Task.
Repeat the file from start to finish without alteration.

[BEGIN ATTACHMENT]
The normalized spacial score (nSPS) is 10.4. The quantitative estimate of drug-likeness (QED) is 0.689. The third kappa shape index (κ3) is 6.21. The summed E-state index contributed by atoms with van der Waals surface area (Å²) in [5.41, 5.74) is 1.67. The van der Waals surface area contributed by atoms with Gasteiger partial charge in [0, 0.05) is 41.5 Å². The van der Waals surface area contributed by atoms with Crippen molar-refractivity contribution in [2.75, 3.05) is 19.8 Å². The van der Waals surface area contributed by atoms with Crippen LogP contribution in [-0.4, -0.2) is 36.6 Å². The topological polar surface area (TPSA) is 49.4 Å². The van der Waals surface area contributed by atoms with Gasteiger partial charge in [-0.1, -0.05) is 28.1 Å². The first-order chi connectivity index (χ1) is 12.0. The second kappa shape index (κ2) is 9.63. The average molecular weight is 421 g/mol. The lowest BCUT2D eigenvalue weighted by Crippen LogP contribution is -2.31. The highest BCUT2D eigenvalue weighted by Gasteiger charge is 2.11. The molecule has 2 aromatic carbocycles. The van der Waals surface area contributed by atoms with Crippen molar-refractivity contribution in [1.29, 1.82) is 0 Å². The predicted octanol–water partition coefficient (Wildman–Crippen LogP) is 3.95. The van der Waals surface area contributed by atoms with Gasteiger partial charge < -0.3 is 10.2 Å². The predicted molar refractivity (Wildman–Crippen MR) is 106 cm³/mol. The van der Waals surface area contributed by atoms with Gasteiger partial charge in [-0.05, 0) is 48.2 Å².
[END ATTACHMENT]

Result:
The normalized spacial score (nSPS) is 10.4. The quantitative estimate of drug-likeness (QED) is 0.689. The third kappa shape index (κ3) is 6.21. The summed E-state index contributed by atoms with van der Waals surface area (Å²) in [5.41, 5.74) is 1.67. The van der Waals surface area contributed by atoms with Gasteiger partial charge in [0, 0.05) is 41.5 Å². The van der Waals surface area contributed by atoms with Crippen molar-refractivity contribution in [2.75, 3.05) is 19.8 Å². The van der Waals surface area contributed by atoms with Crippen LogP contribution in [-0.4, -0.2) is 36.6 Å². The topological polar surface area (TPSA) is 49.4 Å². The van der Waals surface area contributed by atoms with Gasteiger partial charge in [-0.1, -0.05) is 28.1 Å². The first-order chi connectivity index (χ1) is 12.0. The second kappa shape index (κ2) is 9.63. The average molecular weight is 421 g/mol. The lowest BCUT2D eigenvalue weighted by Crippen LogP contribution is -2.31. The highest BCUT2D eigenvalue weighted by Gasteiger charge is 2.11. The molecule has 2 aromatic carbocycles. The van der Waals surface area contributed by atoms with Crippen molar-refractivity contribution in [1.29, 1.82) is 0 Å². The predicted octanol–water partition coefficient (Wildman–Crippen LogP) is 3.95. The van der Waals surface area contributed by atoms with Gasteiger partial charge < -0.3 is 10.2 Å². The predicted molar refractivity (Wildman–Crippen MR) is 106 cm³/mol. The van der Waals surface area contributed by atoms with Gasteiger partial charge in [-0.05, 0) is 48.2 Å².